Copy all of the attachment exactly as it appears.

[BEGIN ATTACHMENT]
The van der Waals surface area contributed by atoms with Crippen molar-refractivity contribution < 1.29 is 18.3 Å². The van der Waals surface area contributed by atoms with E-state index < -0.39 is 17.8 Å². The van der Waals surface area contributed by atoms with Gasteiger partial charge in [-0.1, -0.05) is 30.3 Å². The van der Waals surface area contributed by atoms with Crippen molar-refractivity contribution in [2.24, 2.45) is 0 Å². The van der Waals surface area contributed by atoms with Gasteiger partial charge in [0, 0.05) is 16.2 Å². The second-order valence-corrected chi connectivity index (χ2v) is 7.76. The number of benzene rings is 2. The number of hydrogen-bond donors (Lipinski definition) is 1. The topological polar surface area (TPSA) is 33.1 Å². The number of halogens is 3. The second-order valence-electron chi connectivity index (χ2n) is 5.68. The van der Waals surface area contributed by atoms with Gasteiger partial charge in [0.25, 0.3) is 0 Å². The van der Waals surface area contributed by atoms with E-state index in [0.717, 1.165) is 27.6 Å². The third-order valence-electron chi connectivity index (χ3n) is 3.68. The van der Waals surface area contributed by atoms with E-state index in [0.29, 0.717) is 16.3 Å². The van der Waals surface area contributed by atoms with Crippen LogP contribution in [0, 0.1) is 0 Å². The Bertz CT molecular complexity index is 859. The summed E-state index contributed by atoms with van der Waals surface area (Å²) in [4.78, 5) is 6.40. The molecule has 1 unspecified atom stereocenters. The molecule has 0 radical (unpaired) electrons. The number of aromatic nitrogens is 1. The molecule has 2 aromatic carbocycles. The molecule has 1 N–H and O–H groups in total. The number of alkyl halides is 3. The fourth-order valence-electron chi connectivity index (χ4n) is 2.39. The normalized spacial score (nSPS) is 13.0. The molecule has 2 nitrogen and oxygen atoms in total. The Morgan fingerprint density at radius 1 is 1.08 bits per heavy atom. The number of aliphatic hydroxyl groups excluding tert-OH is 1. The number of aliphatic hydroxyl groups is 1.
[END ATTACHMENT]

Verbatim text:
The van der Waals surface area contributed by atoms with Crippen molar-refractivity contribution < 1.29 is 18.3 Å². The van der Waals surface area contributed by atoms with E-state index < -0.39 is 17.8 Å². The van der Waals surface area contributed by atoms with Gasteiger partial charge in [-0.1, -0.05) is 30.3 Å². The van der Waals surface area contributed by atoms with Crippen molar-refractivity contribution in [2.24, 2.45) is 0 Å². The van der Waals surface area contributed by atoms with Gasteiger partial charge in [0, 0.05) is 16.2 Å². The second-order valence-corrected chi connectivity index (χ2v) is 7.76. The number of benzene rings is 2. The number of hydrogen-bond donors (Lipinski definition) is 1. The topological polar surface area (TPSA) is 33.1 Å². The number of halogens is 3. The second-order valence-electron chi connectivity index (χ2n) is 5.68. The van der Waals surface area contributed by atoms with Gasteiger partial charge in [0.25, 0.3) is 0 Å². The van der Waals surface area contributed by atoms with E-state index in [0.717, 1.165) is 27.6 Å². The third-order valence-electron chi connectivity index (χ3n) is 3.68. The van der Waals surface area contributed by atoms with E-state index in [0.29, 0.717) is 16.3 Å². The van der Waals surface area contributed by atoms with Crippen LogP contribution in [0, 0.1) is 0 Å². The Bertz CT molecular complexity index is 859. The summed E-state index contributed by atoms with van der Waals surface area (Å²) in [4.78, 5) is 6.40. The molecule has 1 unspecified atom stereocenters. The molecule has 0 radical (unpaired) electrons. The number of aromatic nitrogens is 1. The molecule has 2 aromatic carbocycles. The molecule has 1 N–H and O–H groups in total. The number of alkyl halides is 3. The fourth-order valence-electron chi connectivity index (χ4n) is 2.39. The normalized spacial score (nSPS) is 13.0. The molecule has 2 nitrogen and oxygen atoms in total. The Morgan fingerprint density at radius 1 is 1.08 bits per heavy atom. The number of aliphatic hydroxyl groups excluding tert-OH is 1. The number of aliphatic hydroxyl groups is 1.